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J. Wieringa

Abstract

Wind vane motion constants (damping ratio, natural wavelength and decay distance) are derived in a way which can accomodate both mechanical friction and the presence of a propeller. The motion is shown to be insufficiently described by a second order equation because of the way in which the aerodynamic torque changes with angle of attack. This implies that any measurements of vane constants made in the wind tunnel at initial angles of attack above 20° are not representative for the vane. Simple relations between easily measured vane dimensions and motion constants are derived, and vane motion is proved to be independent of the fin area.

The WMO requirement for wind vanes is translated into motion constants and shown to be fulfilled for any vane with a damping ratio of 0.30. For turbulence measurements a certain short-wavelength reliability limit for vane-measured spectra is proposed. Experimental comparison of basic fin configurations shows the inferiority of streamlined and splayed fins.

General vane design rules are given and are applied in the construction of an operational wind vane with a damping ratio of 0.30 and of a fast propeller bivane with an annular fin.

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J. Wieringa

Wind information for use at airports can be called representative if it provides an optimal estimate of wind variations to be expected over the runway. It is shown that a single anemometer at a nonideal but reasonable location will usually provide adequate observational data to allow such a representative wind estimate after proper correction and data handling. It follows from the properties of the surface wind field and of the instruments used to measure it that aeronautical wind averaging periods should be at least 2 min for mean winds and at least 5 s for gusts. Small-scale obstacle effects and measuring height variations can be dealt with by an objective exposure correction model. It is shown that the aggregate wind estimation error cannot be less than 10% because of the influence of spatial distance and reporting time lag. The employment of additional anemometers appears justified only by large-scale terrain influences such as mountains or sea breeze-inducing coastlines.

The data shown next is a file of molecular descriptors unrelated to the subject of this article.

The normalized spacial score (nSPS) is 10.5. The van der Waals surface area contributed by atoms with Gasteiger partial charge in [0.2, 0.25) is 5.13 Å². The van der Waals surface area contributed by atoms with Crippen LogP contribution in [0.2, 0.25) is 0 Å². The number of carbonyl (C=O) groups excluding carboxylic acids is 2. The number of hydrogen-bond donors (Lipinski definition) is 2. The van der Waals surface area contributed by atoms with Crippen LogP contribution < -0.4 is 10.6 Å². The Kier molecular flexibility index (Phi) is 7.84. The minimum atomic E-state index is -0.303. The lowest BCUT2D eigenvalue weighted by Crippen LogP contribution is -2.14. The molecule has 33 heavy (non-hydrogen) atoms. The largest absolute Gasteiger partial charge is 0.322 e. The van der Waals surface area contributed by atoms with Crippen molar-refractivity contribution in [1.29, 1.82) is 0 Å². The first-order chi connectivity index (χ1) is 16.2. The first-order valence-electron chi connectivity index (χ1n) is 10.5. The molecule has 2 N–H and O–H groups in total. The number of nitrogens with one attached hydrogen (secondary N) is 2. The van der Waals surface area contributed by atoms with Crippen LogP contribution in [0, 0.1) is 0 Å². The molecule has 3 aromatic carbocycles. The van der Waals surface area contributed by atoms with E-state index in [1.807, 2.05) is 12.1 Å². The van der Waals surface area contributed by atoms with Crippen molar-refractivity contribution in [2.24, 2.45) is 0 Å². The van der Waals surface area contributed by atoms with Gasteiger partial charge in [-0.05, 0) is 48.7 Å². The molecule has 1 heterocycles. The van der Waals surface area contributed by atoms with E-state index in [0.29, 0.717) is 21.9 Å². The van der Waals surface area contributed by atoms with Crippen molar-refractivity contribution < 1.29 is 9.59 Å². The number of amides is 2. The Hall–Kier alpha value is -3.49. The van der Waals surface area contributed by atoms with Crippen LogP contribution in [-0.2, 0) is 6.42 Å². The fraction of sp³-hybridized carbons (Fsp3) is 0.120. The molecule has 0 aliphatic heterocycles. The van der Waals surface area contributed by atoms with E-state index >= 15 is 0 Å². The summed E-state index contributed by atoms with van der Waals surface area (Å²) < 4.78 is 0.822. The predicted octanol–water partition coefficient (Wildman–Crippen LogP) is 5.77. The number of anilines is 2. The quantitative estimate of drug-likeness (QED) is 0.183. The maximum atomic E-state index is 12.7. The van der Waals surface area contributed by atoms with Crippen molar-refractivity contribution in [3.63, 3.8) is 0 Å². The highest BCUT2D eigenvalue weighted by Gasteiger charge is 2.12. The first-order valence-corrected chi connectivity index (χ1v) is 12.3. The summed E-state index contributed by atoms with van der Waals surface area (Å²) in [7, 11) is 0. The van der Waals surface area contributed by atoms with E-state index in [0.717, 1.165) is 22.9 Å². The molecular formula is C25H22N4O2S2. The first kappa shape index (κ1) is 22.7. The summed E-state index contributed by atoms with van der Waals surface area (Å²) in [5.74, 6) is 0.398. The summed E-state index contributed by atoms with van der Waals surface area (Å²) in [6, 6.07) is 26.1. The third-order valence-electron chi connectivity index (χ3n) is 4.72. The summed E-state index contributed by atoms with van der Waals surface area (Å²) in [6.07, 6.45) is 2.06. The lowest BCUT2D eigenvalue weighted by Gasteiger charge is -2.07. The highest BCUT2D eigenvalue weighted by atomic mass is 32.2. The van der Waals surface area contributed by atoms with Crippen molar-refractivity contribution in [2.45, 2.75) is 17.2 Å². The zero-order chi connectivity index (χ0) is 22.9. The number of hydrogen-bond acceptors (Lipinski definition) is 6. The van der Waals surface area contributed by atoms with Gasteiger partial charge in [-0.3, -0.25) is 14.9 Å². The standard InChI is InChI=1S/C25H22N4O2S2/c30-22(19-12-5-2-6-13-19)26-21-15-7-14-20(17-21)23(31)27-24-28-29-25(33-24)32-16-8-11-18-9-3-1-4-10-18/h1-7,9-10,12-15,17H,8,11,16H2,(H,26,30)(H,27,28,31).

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J. Wieringa
and
F. X. C. M. van Lindert

Abstract

Double-fin vanes which have their fins at angles >10° with the vane axis may refuse to point into the wind, having instead two symmetric equilibrium positions at angles up to 16° with respect to the wind direction. The dependence of this effect upon vane geometry is investigated in the wind tunnel; this leads to the construction of a slow, well-damped aerodrome wind vane. Tests under natural wind conditions show that when two vanes are used, which are equally well damped but have different natural wavelengths, the difference in measured azimuth variance may attain a factor of 2 for stable stratification and weak winds. Experimental verification is obtained of a suggestion by Protopopov to salvage bad wind vanes by employing them in pairs. The practical usefulness of vane improvement by the investigated techniques and by means of frontal fins, mechanical dampers, etc., is discussed.

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